By Nikos Tsinakis
President Rodrigo Duterte of the Philippines issued a statement earlier this week to confirm he is currently considering giving out state-issued military quality firearms to ‘clean’ community leaders in order to further ramp up the ongoing war on drugs in his country.
Rodrigo Duterte was elected president back in June 2016, promising to eradicate the illegal drug trade in the country, plagued by the shabu – local slang term for methamphetamine. In a span of nearly 2 years since his inauguration, the war on drugs has taken the lives of more than 4000 people, the vast majority of which are serial offending drug dealers. Human rights groups never ceased filing complaints and claim the actual numbers of people killed are at least triple the official data.
The community leaders, also known locally as “Barangay Captains” will be the recipients of the firearms under this decision announced on Wednesday. The Philippines’ barangay communities vary in size and may be described roughly as districts or neighborhoods. To expand on the comparison of these communities are similar to neighborhoods, it’s important to point out these leaders are appointed democratically but usually come from families that have traditionally been in a leading position among these communities.
It’s likely that most Barangay Captains already have firearms due to the relatively relaxed gun laws in the Philippines, as well as citizens, in general, have been encouraged to acquire guns on their own to ‘hunt’ down drug dealers for bounties. However, these new state-issued firearms could be a game-changer in the war on drugs due to superior quality and reliability, but mostly, it serves as a clear indication that the killing of drug dealers are sanctioned by the state.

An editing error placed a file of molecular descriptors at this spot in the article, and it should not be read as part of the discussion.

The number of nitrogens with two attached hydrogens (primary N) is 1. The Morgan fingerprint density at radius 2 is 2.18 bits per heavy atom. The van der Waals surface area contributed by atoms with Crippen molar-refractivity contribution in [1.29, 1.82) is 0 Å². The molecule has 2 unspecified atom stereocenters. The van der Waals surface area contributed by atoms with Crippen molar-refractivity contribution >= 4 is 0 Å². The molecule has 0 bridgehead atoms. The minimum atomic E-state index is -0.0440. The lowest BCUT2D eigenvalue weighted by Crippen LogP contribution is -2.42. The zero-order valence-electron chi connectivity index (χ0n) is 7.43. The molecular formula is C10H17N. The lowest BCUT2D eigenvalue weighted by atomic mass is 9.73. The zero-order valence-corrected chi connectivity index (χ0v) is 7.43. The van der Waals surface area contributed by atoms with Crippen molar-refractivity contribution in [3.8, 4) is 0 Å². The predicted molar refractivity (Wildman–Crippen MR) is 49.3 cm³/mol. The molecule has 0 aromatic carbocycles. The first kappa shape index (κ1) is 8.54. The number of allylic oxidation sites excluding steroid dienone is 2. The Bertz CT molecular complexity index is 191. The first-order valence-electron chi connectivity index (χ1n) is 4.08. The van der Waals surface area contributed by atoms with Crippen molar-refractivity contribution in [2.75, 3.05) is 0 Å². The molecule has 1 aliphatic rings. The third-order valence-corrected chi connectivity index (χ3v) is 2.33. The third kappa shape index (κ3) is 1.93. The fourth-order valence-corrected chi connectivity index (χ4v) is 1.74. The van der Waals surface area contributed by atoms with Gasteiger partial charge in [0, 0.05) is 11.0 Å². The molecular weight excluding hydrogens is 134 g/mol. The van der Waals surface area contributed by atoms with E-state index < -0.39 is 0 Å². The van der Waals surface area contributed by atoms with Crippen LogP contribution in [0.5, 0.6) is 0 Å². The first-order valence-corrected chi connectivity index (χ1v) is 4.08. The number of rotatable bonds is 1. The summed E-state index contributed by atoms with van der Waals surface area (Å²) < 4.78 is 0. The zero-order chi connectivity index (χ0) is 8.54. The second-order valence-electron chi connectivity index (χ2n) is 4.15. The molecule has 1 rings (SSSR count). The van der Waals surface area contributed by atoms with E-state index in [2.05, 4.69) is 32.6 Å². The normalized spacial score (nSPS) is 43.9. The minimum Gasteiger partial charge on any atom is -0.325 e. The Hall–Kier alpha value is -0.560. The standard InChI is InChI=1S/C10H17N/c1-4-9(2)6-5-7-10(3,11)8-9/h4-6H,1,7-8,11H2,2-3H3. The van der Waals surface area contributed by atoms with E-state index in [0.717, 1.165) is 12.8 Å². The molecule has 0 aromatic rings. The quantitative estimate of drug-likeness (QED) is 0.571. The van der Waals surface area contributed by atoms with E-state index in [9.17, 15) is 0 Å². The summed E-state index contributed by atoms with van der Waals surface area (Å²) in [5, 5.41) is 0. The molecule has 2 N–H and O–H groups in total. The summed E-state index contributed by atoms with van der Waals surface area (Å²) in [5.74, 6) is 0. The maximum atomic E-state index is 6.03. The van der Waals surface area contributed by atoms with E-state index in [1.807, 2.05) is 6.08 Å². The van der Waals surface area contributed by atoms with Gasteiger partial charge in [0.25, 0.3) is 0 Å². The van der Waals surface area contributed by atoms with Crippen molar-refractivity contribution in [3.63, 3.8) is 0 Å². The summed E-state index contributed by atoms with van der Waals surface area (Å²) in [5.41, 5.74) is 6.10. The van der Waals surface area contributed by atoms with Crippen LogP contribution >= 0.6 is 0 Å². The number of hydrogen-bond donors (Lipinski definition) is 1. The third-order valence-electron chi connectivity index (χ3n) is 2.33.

The main condition to acquire a gun for barangay captains is to be willing to fight crime and to not be engaged in illicit activities themselves. The said guns will be provided free-of-charge or the state will subsidize a private purchase of a captain’s gun of choice.
“The condition is that the captain should fight drugs and crime. If he is conniving with criminals, he could be the one shot,” the interior department undersecretary Martin Dino, who oversees the country’s barangays, told Reuters.
Globalist Human Rights groups including the UN Human Rights Watch, have been infuriated by Duterte’s administration ever since the inception of war on drugs, leading to a probe that investigated alleged extrajudicial killings. The Philippines government soundly brushed off all of the accusations from the UN and Duterte’s popularity has grown exponentially in both his country and overseas as a result of it. The United States could borrow some aspirations from this South East Asian country as America currently experiences a never before seen opioid crisis among its youth. American patriots already have the guns, it’s now up to POTUS to give the go ahead.